Quote
My advice too you, never play Guitar with headphones, I try to avoid it. In my experience, you usually need to crank up the volume very high to overloud the guitar itself but also to get that power you want...  to use an compressor might be a good idea to get a more even dynamic range...even though it might not sound better...it is definitely better for your ears...less dangerous peaks to worry about, I can definitely feel that my ears take damage when I play guitar loud with headphones... my tinnitus gets little bit higher for a while, until I have rested my ears over the night.

but really try to use speakers as much as possible.  Headphones in general are way more strainfull for the ear in long-term, you get a lot higher sound-pressure towards the ear drums when using headphones... even though the perceived loudness might not feel like that..

Also as always the better equipment you have usually the lower volume you need to get that good sound that does not sound weak and powerless.Most people have averege speakers, and you need to play them really loud to get a good sound, in fact, everything will sound good loud. So good Speakers and Headphones I recommend.. if you can afford it of course.


Well as I mentioned I quit using headphones, in fact as far back as March of this year. In the POD's defense it sounds great at any volume and these days I plug it into a small Marshall amp that's basically a toy and it sounds great to noodle on. It sounds good on anything you plug it into except an amp with a digital front end.
Title: Re: Tinnitus, part two
Post by: petekelly on November 03, 2009, 03:44:22 AM
Sorry to hear about your problems Lena,

There's nothing wrong with using headphones for guitar (or anything else). For sure, its very
different than hearing a hefty guitar sound from an amp. I use phones primarily as I prefer the
sense of 'immersion' you can get, particularly with ambient music.

Of course, you have to be careful with the volume levels. In my experience, a worse-case scenario is
electronic music with beats listened to repeatedly when creating a track on phones (and particularly
earphones). Now, that's potentially damaging.

cheers
Pete
Title: Re: Tinnitus, part two
Post by: Brian Bieniowski on November 03, 2009, 06:58:28 AM
I've had mild tinnitus since childhood as well.  I can remember listening to it as a kid thinking it was the sound of silence.  Little did I know!  Thankfully it has not gotten worse, nor is it really that noticeable unless I'm in an extremely quiet room. 

It's definitely very sinus related for me.  I'm always careful during scuba diving (where clearing ear passages is a crucial skill), and I started wearing those soft gel earplugs at every concert, no matter how quiet it is.  After six (!) days of ear ringing from a very loud New Order concert, I decided it was best to be safe than sorry with a miserable condition doctors can't help with.
Title: Re: Tinnitus, part two
Post by: Seren on November 03, 2009, 10:13:46 AM
reading your posts I feel very lucky - I can hear whistling and sometimes other noises if I am in a silent environment, usually as I drift off to sleep. Occasionally i can hear a whistle go off  at other times but it fades away.

Given I used to lay in the bass bins at Motorhead gigs in my youth :o I am very lucky. ;D it was interesting to hear sound at such an intensity that it was as much felt...it was also a great way of catching up with mates who would know where to find me....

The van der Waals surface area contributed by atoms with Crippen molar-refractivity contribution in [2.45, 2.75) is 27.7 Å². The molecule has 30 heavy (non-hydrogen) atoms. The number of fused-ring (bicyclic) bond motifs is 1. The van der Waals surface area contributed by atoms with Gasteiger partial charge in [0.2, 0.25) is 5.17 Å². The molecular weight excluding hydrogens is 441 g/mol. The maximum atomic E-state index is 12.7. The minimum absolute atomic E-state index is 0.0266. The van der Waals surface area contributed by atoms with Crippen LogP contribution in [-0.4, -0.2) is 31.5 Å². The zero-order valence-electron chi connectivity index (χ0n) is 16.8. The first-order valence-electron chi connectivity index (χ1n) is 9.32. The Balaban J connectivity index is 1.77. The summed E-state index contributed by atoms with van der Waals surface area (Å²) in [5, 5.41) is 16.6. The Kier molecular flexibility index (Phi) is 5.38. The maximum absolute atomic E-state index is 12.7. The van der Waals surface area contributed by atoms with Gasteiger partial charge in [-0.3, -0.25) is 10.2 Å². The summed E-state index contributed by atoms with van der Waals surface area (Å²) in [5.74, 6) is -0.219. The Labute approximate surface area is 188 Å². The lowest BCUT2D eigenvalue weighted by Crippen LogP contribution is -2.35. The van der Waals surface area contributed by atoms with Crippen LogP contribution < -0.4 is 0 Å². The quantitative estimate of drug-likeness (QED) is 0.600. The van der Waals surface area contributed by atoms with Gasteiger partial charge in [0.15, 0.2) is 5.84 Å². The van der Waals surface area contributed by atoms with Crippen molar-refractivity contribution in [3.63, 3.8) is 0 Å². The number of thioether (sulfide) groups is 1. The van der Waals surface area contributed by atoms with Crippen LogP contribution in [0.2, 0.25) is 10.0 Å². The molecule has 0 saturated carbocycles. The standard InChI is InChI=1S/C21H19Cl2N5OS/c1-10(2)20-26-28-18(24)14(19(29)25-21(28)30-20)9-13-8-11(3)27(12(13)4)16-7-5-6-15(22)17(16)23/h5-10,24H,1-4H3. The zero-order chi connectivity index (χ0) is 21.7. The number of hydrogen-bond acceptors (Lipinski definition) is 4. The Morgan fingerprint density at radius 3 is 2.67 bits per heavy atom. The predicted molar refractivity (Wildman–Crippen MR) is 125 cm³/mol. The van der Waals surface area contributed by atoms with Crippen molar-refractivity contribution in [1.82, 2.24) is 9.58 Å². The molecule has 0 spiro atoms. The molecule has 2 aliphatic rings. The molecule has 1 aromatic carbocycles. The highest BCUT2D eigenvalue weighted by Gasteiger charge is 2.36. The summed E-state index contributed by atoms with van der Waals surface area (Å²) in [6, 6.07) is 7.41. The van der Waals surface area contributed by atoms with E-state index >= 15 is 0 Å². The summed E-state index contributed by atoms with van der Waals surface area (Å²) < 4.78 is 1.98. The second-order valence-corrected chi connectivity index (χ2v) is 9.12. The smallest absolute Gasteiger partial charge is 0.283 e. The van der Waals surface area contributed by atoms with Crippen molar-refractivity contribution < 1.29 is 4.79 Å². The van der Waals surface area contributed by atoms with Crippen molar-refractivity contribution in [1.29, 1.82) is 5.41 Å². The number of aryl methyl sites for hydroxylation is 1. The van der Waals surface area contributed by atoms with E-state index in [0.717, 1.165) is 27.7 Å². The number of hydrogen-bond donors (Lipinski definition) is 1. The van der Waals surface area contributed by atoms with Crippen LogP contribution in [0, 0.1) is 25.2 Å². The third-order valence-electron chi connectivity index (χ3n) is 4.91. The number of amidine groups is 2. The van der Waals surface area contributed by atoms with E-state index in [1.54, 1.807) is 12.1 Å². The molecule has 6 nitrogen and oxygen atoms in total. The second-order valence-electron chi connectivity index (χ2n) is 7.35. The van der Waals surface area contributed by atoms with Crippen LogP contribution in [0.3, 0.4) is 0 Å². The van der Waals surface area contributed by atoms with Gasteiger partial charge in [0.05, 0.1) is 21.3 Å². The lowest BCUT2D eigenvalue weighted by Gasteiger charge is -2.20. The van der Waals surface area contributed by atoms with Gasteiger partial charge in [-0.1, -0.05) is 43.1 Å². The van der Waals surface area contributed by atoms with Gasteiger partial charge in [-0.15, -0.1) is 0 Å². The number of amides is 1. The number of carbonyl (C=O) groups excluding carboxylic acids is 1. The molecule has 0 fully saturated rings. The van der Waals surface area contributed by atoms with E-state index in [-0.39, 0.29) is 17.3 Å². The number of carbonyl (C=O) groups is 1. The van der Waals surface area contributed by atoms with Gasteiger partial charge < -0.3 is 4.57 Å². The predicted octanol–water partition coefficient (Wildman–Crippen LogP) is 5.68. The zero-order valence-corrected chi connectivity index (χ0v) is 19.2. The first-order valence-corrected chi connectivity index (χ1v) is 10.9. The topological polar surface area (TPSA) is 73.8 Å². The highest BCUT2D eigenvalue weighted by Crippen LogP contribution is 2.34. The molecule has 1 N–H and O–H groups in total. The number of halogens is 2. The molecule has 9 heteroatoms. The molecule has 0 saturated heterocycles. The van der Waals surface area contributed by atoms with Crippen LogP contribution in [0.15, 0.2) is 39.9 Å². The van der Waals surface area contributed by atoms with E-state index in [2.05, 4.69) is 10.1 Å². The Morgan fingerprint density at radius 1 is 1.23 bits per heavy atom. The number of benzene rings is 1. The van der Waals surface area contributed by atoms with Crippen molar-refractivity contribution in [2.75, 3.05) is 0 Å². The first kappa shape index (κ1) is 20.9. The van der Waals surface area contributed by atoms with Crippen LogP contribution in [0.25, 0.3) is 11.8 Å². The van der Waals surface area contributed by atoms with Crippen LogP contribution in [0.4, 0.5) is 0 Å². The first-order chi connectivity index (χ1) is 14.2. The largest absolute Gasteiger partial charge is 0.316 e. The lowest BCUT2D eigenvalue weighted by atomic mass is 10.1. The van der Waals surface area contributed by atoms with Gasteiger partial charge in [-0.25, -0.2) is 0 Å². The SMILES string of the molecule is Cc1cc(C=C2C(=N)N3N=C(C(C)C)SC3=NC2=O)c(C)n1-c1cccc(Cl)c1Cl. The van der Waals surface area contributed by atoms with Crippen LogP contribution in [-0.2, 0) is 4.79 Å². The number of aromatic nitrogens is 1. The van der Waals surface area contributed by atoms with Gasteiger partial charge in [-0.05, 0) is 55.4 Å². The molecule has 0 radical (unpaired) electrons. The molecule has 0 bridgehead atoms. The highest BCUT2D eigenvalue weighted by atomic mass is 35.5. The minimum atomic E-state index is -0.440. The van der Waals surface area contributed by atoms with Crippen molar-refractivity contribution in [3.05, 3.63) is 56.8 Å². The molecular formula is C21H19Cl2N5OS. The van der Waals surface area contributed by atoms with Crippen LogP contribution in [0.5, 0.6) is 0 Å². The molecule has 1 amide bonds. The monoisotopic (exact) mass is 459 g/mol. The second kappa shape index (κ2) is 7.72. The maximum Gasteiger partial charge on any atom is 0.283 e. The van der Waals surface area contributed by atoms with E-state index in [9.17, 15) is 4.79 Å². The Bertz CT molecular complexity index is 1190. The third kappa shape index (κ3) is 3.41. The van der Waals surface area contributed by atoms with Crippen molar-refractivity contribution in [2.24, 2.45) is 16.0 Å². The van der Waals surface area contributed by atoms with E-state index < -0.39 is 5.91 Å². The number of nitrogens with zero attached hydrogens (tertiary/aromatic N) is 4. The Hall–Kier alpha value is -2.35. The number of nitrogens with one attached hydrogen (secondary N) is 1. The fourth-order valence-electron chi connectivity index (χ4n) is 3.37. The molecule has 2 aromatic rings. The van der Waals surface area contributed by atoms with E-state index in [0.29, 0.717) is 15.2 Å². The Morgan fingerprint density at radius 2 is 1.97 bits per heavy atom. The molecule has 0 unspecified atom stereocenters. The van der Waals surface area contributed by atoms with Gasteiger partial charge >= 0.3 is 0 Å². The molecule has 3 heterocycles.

I do find that long listening to music with headphones can make my ears 'almost ache' with an increase of tinnitus afterwards.....
Title: Re: Tinnitus, part two
Post by: lena on November 03, 2009, 11:53:22 AM
Quote
Given I used to lay in the bass bins at Motorhead gigs in my youth

Ha ha, wow!  ;D


Quote
After six (!) days of ear ringing from a very loud New Order concert


New Order? I'm jealous!!!
Title: Re: Tinnitus, part two
Post by: jdh on November 04, 2009, 11:19:39 PM
Oh,New Order.Amazing band but their live sound was renowned for being bad.Saw them in 82,85,88,2001.
Ear plugs,it is the only way to see live audio but go for the pro custom molds like ER-15s from Westone.
Title: Re: Tinnitus, part two
Post by: Wayne Higgins on November 05, 2009, 08:11:13 AM
Brian Bieniowski
Quote
It's definitely very sinus related for me.
Oh yeah.  I've been dealing with a on again/off again head cold.  The liquid in the inner ear makes me wake up like I'm back at the Amboy Dukes concert.
Title: Re: Tinnitus, part two
Post by: mgriffin on November 05, 2009, 09:37:50 AM
Oh,New Order.Amazing band but their live sound was renowned for being bad.Saw them in 82,85,88,2001.
Ear plugs,it is the only way to see live audio but go for the pro custom molds like ER-15s from Westone.

Agreed about New Order.  I saw them in the late 80s and it was fun, but the performance was sloppy and the sound was distorted.  Peter Hook was unbelievably wasted, Gillian Gilbert looked like somebody's great aunt standing behind the keyboards, Stephen Morris seemed to be on speed or something, and Barney's vocals were a bit haphazard.  Still, I'm glad I saw them when I had the chance.
Title: Re: Tinnitus, part two
Post by: Scott M2 on November 05, 2009, 12:06:10 PM
Also saw New Order in Toronto the late 80s (I think) and was not impressed: uninspired, poor sound, etc...

Years later I read an interview where they declared that show as their worst ever,
as they had big technical difficulties before they even started.

I remember having enjoyed the opening act though. Magic Dragon, I think.

Here's to hearing... Cheers!
Title: Re: Tinnitus, part two
Post by: jdh on November 05, 2009, 11:12:44 PM
Scott,I saw New Order in TO in 85 near the airport for the Low Life tour.A Certain Ratio opened.I read the same review.Quite awful,pretty much what Mike said but on record,they are on of my favorites.Temptation is in my top 5 songs ever.Check out Barneys new band-Bad Lieutenant,not my thing but a few decent tracks.
PS- just came back from one of my installs in a club,20 minutes there and my ears are ringing,just too loud but the kids love it and the DJs just keep pushing the levels up.I got it locked down with compressors and limiters but the client says louder,so what can you do.